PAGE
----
“On several occasions now, we’ve seen … the Congress is in rebellion, determined, as Abraham Lincoln said, to wreck or ruin at all costs. I believe … in the direct hiring of 15 million unemployed Americans at $40,000 a head, some more than $40,000, some less than $40,000 — that’s a $600 billion stimulus. It could be a five-year program. For another $104 billion, we bailout all of the states … for another $100 billion, we bailout all of the cities,” he said.
I missed the memo — when did free elections tilting the balance of power to the other party constitute the second coming of the Civil War?
(As the Professor notes, “those Confederate Rebels were Democrats, mostly.” And once again, just imagine if Bush or another Republican had used such veiled eliminationist rhetoric after the 2006 midterms?)
All of which is a reminder that the left’s self-declared Era of New Civility still remains over. Here’s Chris Matthews of MSNBC back in August, still ruminating on the shooting of Gabrielle Giffords and others in Tucson:
It’s also important to remember why she was, why she was coming back. She was shot by a violent act, of course a person using a gun, breaking up a political meeting with a gun, bringing one to a political event which we saw a lot of during the Tea Party demonstrations, people carrying firearms to political events. The violent level of the right-wing in this country, not particularly this case but generally where people feel the need to show firearms at political events, I think that’s a bad development in our history to bring guns to political events.
You should come to argue not to show your firearms. And to have now this horrible case of a woman who was shot down in her political act, meeting with her constituents shot, only not dead because of modern medicine and her character and her resilience, that is all part of this story this year, Howard, and I’m not going to forget it.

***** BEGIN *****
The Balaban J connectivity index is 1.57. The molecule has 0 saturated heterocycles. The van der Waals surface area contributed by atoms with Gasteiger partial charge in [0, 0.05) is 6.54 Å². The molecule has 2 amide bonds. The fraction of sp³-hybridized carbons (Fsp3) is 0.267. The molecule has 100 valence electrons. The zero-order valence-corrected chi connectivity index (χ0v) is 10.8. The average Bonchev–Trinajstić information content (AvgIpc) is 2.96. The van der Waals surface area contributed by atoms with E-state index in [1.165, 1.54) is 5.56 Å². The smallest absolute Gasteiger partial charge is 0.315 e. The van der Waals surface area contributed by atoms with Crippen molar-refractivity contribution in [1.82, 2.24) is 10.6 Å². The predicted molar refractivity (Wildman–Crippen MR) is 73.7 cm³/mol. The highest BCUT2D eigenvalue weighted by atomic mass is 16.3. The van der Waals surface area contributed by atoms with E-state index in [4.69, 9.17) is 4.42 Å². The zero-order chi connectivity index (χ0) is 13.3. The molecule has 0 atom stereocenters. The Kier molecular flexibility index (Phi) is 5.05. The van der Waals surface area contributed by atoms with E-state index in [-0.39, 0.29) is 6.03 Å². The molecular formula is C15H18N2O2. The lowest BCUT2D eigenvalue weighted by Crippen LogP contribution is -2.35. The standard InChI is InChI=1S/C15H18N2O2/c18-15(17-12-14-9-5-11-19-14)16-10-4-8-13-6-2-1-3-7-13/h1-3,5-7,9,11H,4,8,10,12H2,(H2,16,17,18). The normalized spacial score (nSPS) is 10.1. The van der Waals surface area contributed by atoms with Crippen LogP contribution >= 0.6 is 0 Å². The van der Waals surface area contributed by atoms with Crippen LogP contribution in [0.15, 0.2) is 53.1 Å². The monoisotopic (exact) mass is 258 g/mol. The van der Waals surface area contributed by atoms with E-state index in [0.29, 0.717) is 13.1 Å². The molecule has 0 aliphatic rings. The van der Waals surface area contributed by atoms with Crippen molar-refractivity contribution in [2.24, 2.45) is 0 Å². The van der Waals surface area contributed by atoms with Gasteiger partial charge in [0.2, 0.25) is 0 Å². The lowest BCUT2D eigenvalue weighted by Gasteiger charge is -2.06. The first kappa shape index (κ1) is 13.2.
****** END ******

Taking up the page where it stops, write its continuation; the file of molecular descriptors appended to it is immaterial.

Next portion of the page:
As Brian Koening responded on his blog, “Matthews was careful not to directly accuse the Tea Party as responsible for the Gifford shooting, but his insinuation is quite obvious. But also quite false. After all, last time I checked, two of Jared Loughner’s favorite books are Mein Kempf and the Communist Manifesto – not exactly Tea Party-friendly literature.”
Speaking of revolutionary manifestos, or at least revolutions in general, Chris is pretty cool with those these days:
So people with brains, and a sense of history, begin to think about solutions to our problems, that arise beyond the normal list of progressive or conservative tools we’ve used to fix problems.
So we have to listen to the arguments being made down there on Wall Street. Radical solutions are sometimes the right solutions. Think of American independence. Thomas Paine was right. We had to cut off our ties with England pure and simple. Think of abolition. The only right way to deal with American slavery was to ban it outright – not negotiate with the slavers.
How long, exactly, should we continue with policies that leave so many out of work, without the dignity and vitality of a job to go to? How long do we let our economy shrink right there in front of us?
We may, as a society, have to take direct action to put people to work. If the corporations aren’t coming to our rescue, why “isn’t” the government?
John of Verum Serum responds:
All of this is playing off the protests in the street where organizers are calling for what? Revolution. Again, Matthews isn’t saying he wants violence in the streets, but the two examples he cites as precedent both happen to have involved major wars, i.e. the Revolutionary War and the Civil War. If all Matthews had in mind was a new CWA, why not say that. Why bring up these bloody examples as precedent?
Bill Maher of HBO was also on board with the same sort of rhetoric when he dropped by MSNBC recently.